Here is a great and inexpensive way to create a home for your fowl friends
Our particular coop is 8’x16′, it was built in 4’x8′ panels with corregated metal at the bottom of each panel to keep out the unwanted critter population.
The pros of building your coop in a panel-style are endless.
- Customizing the size or shape of this coop can be done by adding/subtracting or re-arranging the panels to fit your needs.
- If you need to move your coop simply disconnect the panels.
We made our panels 4′ x 8′, you can make your panels any size you like, but we found this size worked best, when considering overall strength and weight of each individual panel.
Panels are made with 2 x 4 lumber, covered in chicken-wire.
Use screws or bolts when connecting the panels, they are easily undone and reused over an over.
If you feel that you may have predator problems, metal panels on the bottom of your coop will be necessary to avoid loss of your flock
Our metal was collected from used sheds in the local country area – why buy new?
(If your foraging on your neighbor’s property, be sure to get permission first.)
Purchasing metal from sites like craiglist, offerup, or garage sales can be very cost effective.
We only roof an 8’x8′ section of our coop in order to keep the chickens dry and out of the wind, if need be.
Our roosting poles were cut from larger limbs and screwed into PVC piping, chickens prefer a natural roosting method over manmade options. (They told us so.)
Roosting boxes can be made out of almost anything! Our roosting boxes were created with a left over stackable closet organizer. Re-use, recycle, and be happy, remember?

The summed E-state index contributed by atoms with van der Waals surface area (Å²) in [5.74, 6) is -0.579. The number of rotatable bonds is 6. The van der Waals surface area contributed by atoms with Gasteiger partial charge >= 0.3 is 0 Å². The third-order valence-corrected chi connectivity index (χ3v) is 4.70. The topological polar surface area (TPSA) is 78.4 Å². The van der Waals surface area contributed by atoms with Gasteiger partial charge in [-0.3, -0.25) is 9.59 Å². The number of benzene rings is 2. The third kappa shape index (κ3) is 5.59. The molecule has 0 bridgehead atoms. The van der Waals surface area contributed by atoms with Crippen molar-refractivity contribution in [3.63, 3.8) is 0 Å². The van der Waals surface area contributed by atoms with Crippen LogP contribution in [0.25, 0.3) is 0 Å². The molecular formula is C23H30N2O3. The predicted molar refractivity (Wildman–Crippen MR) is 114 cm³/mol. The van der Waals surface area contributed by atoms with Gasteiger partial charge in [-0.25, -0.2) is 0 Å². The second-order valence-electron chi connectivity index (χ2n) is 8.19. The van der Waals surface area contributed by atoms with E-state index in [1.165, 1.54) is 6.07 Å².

We cut the chicken wire back, inserted a horizontal 2″x4″ to support the bottom of the laying boxes and fastened it with screws
For those of you who would like to spice up your coop for a yard statement-play around with a different door option from your local vintage shops/thrift stores, or even build your own!
A large metal trash can works as a great place to store chicken feed and its virtually rodent proof.
Bird netting has been put on the exposed top of the roof of our coop to avoid our large hawk friends in the neighborhood. Eventually the plan is to also cover the additional space with metal.
Doing what you can in the beginning as your finances may allow and then upgrading later is a smart option on your pocket book!
Most of the time wood, chicken wire, bird netting, and screws can all be found at your local hardware store – we love one stop shopping!
Your green thumb will praise you.
The rich nitrogen from the waste of the chickens is a great fertilizer for future garden space.
Check back in for more chicken tid bits in the future and feel free to ask questions!
Here are some more pictures of our chicken coop…